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Thermal conduction, convection, and radiation

There are three forms of thermal energy transfer: conduction, convection, and radiation. Conduction involves molecules transferring kinetic energy to one another through collisions. Convection occurs when hot air rises, allowing cooler air to come in and be heated. Thermal radiation happens when accelerated charged particles release electromagnetic radiation, which can be felt as heat.

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  • piceratops ultimate style avatar for user Ritvik Upadhyay
    let's say that all the planets have no atmosphere (i can somehow stand on the gas giants) , so if i stand on mercury i feel that the sun is hot as it releasing heat as radiation and if stand on jupiter I feel that the sun is less hot. so my question is this how is the heat being dimnished the farther away I go from the sun because space is a vacuum?
    (57 votes)
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    • leafers ultimate style avatar for user Allen
      The radiation doesn't "go away," it's just more spread out. Think of a balloon expanding, covered in dots. The dots get farther away from each other. So the radiation from the sun becomes more spread out, and therefore less intense, the father you are away from it.
      (93 votes)
  • old spice man green style avatar for user Bob Vance
    If you're standing far away from a fire, and you can still feel heat, isn't that an example of conduction? The molecules from the fire are warming up the air particles, which then reach your skin and warm you up. How is it an example of radiation but not conduction?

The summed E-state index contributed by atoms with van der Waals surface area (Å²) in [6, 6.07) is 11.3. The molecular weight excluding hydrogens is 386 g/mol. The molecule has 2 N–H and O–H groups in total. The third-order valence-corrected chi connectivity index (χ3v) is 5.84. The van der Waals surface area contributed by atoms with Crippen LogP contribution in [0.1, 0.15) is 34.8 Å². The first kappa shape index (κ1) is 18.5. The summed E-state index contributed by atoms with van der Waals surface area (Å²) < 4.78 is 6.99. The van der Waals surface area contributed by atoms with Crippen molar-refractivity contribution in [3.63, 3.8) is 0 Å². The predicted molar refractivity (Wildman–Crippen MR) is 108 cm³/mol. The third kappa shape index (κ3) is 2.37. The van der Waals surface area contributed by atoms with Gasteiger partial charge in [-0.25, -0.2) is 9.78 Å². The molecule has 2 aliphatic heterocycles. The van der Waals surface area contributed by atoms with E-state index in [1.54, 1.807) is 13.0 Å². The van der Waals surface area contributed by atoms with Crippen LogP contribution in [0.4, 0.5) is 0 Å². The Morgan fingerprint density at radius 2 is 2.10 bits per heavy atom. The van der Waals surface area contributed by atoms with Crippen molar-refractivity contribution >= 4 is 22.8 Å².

(10 votes)
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    • blobby green style avatar for user robshowsides
      Sometimes it can be difficult to know whether the heat you feel is due to conduction, convection, or radiation. Did the fire just heat up all the air in the room (conduction), did it heat some air that flowed over to you due to drafts or currents (convection), or is the heat reaching you in the form of infrared waves (radiation)? One way to know that it is almost surely radiation is if the side of you facing the fire feels much warmer than the side of you facing away from the fire. Another way to be almost certain that it is radiation is if you suddenly block the direct path from the fire to your face with something (a piece of paper or even your hands), and you immediately feel a big difference in how warm your face feels, it is radiation.

      Finally, if you are sitting near a fire OUTDOORS, then the warmth you feel has certainly got to be radiation. Convection will take the heat straight up, and there is no way the fire's heat can reach you by conduction outdoors since the volume of air is so enormous and any air that does get warm will rise. (Well, unless you are directly ABOVE the fire, but then you are in big trouble. :) )
      (47 votes)
  • blobby green style avatar for user amathew933
    At , I have 2 related doubts:
    1) How does acceleration of charged particles cause radiation?
    2) It is said that radiation contains energy to produce light. Is light a form of energy?
    I don't get around the concept of Charged particles acceleration-radiation-light
    (3 votes)
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  • starky ultimate style avatar for user alina
    I still don't really understand why the colder, more dense molecules float down, below the hotter, less dense molecules. If someone could point me to another khan video, or explain themselves, that would be great. Thank you!
    (6 votes)
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    • leafers sapling style avatar for user nathanblake64
      We know that when matter is heated, it usually expands and hence its volume increases. When matter cools, it contracts (exception: water freezing).